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Consumer Theories in Economics: Decision Making, Incentives & Preferences

Consumer Theories in Economics: Decision Making, Incentives & Preferences
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  • 0:02 Importance of Utility
  • 1:12 Optimization
  • 3:31 Preferences
  • 4:24 Lesson Summary
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Lesson Transcript
Instructor: Kevin Newton

Kevin has edited encyclopedias, taught middle and high school history, and has a master's degree in Islamic law.

Really, what do we know about consumers? Considering that there are billions around the world, our knowledge is far from perfect. However, economists have a number of ideas and assumptions about consumers that help inform their theories.

Importance of Utility

Let's say for a moment that you are the epitome of the typical consumer in a given economy. What are some of the assumptions we can make about you? Well, go on. Think about it for a second. This is harder than it sounds, isn't it? However, making assumptions about consumers is an integral part of economics; economists have to understand what causes consumers to act certain ways. Just as important, and perhaps much more practical, producers have to understand what motivates consumers, or soon there's no economy for the economists to study!

Okay, relax. Economists can make some very general assumptions about the typical consumer. By far the most important of these, and one that everything else hinges off of, is the importance of utility to the consumer. Remember that utility is the usefulness of something to an individual. Economists always assume that consumers, and producers for that matter, will work to maximize their efficiency. To put this more bluntly, economists assume that people know that you only live once and you'd better make the most of it.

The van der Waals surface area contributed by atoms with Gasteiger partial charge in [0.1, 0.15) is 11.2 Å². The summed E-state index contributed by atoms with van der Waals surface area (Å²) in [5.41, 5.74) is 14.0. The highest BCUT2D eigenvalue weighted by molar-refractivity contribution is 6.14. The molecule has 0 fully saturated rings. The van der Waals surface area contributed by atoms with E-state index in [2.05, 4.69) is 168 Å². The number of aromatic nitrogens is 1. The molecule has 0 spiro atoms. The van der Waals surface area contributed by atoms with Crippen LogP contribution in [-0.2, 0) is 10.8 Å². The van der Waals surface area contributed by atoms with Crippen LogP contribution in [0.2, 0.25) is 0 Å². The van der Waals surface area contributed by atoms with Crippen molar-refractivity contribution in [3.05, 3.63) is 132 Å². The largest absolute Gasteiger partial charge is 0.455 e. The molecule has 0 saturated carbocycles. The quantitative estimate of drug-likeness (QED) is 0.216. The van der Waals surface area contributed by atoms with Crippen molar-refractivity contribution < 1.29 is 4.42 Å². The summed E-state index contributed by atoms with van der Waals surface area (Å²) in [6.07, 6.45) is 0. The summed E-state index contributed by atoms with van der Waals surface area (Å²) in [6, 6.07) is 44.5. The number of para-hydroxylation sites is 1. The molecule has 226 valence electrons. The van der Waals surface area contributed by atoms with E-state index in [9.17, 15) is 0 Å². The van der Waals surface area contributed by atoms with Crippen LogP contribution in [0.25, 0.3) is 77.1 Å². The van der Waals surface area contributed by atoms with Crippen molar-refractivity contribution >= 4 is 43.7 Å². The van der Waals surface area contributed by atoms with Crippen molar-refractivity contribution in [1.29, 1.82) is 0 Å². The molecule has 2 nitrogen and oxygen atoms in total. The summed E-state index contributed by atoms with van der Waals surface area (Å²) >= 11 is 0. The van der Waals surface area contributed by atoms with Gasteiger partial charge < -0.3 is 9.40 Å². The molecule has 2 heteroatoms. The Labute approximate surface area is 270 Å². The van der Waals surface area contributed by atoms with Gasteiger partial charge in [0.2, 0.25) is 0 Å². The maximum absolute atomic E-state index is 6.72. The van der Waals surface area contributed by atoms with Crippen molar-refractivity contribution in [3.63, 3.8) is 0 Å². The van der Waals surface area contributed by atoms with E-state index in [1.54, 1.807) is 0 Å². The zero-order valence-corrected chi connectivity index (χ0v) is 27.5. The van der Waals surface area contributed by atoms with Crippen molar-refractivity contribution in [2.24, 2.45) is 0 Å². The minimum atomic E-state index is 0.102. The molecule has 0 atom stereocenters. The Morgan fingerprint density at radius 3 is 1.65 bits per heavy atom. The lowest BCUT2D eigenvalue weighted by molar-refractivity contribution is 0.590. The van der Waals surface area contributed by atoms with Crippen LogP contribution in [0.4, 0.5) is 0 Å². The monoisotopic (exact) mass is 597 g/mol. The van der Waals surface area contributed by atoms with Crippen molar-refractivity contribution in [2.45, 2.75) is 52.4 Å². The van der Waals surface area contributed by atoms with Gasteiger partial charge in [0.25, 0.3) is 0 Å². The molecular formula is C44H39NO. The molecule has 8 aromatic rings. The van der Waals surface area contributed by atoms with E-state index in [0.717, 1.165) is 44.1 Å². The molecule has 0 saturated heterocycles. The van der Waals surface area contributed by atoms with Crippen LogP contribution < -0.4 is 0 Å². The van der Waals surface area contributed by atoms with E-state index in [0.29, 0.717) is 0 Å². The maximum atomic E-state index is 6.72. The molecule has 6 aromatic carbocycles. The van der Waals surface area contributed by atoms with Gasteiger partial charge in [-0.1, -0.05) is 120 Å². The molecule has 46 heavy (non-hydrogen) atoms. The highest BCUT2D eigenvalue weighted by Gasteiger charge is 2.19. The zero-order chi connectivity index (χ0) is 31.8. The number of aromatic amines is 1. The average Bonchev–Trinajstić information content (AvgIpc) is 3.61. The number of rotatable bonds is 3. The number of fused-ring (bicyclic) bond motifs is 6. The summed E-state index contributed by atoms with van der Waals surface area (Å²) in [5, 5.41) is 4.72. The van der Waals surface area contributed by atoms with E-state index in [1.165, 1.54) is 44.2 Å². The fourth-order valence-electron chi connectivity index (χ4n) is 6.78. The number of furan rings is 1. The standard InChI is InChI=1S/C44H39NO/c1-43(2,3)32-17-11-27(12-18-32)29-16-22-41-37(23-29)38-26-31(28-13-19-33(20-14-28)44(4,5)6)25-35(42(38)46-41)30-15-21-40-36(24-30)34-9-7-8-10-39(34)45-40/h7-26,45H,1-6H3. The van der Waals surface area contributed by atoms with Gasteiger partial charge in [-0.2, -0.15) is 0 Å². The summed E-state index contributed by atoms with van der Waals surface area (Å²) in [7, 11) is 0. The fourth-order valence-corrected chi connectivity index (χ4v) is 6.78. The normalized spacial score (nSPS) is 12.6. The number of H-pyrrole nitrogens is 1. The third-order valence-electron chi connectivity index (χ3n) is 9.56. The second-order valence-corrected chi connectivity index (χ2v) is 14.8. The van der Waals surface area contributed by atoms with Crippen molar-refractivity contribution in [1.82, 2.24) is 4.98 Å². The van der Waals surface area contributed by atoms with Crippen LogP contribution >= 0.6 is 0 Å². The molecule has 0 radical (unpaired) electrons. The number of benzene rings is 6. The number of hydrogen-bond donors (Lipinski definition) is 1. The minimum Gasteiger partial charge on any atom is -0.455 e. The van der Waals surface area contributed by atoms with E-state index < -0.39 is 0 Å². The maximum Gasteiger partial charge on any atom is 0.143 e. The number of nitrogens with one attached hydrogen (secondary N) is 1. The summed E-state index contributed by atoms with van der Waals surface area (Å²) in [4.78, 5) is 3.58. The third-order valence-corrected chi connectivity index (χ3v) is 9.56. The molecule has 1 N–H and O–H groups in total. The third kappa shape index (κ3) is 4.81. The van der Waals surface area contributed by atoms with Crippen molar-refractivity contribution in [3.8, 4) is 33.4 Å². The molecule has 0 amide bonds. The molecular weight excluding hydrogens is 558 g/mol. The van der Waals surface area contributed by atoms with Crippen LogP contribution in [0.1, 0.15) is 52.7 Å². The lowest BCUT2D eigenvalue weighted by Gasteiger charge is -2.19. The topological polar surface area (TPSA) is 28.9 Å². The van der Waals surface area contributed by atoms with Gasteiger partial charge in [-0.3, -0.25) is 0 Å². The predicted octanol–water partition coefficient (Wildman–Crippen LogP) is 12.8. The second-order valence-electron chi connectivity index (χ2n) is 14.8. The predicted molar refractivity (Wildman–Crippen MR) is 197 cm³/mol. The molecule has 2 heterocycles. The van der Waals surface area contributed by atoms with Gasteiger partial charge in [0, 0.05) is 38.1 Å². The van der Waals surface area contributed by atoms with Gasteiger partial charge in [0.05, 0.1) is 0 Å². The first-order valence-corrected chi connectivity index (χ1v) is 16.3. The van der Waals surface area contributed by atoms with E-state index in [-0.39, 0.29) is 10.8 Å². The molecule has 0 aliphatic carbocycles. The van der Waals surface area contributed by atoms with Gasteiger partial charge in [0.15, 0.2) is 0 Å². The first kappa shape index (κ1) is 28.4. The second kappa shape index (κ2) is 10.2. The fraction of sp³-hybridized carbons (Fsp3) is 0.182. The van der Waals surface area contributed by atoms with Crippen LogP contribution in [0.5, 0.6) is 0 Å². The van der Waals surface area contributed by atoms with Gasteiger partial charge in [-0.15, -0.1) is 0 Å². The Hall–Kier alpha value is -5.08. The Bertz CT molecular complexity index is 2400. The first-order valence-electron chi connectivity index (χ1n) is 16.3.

Optimization

Not surprisingly, economists don't have a clever hash tag like #YOLO to emphasize this belief that people work to maximize their utility. Instead, they have the term 'optimization', which means that people are not always trying to maximize their utility, but they are always interested in new ways of doing so. Now, in a really simple economy with only a handful of goods, this would not be a very difficult thing to do. Simply make sure everyone has the goods they need and you're fine. However, we live in an economy that's anything but very simple. Literally, millions of goods and services are available in our economy, offered by equal millions of producers.

This issue of choice could be a major cause for stumbling in making assumptions about consumers, but economists just apply their base assumption that people act rationally in regards to their utility. Note that this does not mean their choices make sense in the long term. Yes, some people are going to find more utility in partying than in studying, or in going on vacation rather than paying their rent. However, in the moment, those options had the greatest utility to the individual. Thus, regardless of long-term benefits, economists assume that individuals will face choices and act to maximize their utility.

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